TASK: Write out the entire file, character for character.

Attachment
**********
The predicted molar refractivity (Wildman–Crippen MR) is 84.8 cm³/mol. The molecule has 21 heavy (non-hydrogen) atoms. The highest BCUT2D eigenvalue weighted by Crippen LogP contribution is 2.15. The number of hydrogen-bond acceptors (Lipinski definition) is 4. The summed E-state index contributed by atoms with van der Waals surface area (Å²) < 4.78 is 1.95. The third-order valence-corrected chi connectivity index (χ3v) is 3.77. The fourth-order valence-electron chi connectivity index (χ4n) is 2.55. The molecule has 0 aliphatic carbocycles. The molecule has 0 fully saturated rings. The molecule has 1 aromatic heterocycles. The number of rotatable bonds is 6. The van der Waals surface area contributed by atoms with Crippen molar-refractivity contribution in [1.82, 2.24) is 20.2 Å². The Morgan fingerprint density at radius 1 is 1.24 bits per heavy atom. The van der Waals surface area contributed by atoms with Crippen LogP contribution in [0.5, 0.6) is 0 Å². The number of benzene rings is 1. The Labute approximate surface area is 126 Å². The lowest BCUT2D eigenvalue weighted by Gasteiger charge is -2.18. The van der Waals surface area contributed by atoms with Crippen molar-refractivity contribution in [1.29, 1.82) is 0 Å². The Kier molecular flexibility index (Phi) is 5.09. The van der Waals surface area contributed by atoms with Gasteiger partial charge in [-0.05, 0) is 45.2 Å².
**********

The predicted molar refractivity (Wildman–Crippen MR) is 84.8 cm³/mol. The molecule has 21 heavy (non-hydrogen) atoms. The highest BCUT2D eigenvalue weighted by Crippen LogP contribution is 2.15. The number of hydrogen-bond acceptors (Lipinski definition) is 4. The summed E-state index contributed by atoms with van der Waals surface area (Å²) < 4.78 is 1.95. The third-order valence-corrected chi connectivity index (χ3v) is 3.77. The fourth-order valence-electron chi connectivity index (χ4n) is 2.55. The molecule has 0 aliphatic carbocycles. The molecule has 0 fully saturated rings. The molecule has 1 aromatic heterocycles. The number of rotatable bonds is 6. The van der Waals surface area contributed by atoms with Crippen molar-refractivity contribution in [1.82, 2.24) is 20.2 Å². The Morgan fingerprint density at radius 1 is 1.24 bits per heavy atom. The van der Waals surface area contributed by atoms with Crippen LogP contribution in [0.5, 0.6) is 0 Å². The number of benzene rings is 1. The Labute approximate surface area is 126 Å². The lowest BCUT2D eigenvalue weighted by Gasteiger charge is -2.18. The van der Waals surface area contributed by atoms with Crippen molar-refractivity contribution in [1.29, 1.82) is 0 Å². The Kier molecular flexibility index (Phi) is 5.09. The van der Waals surface area contributed by atoms with Gasteiger partial charge in [-0.05, 0) is 45.2 Å².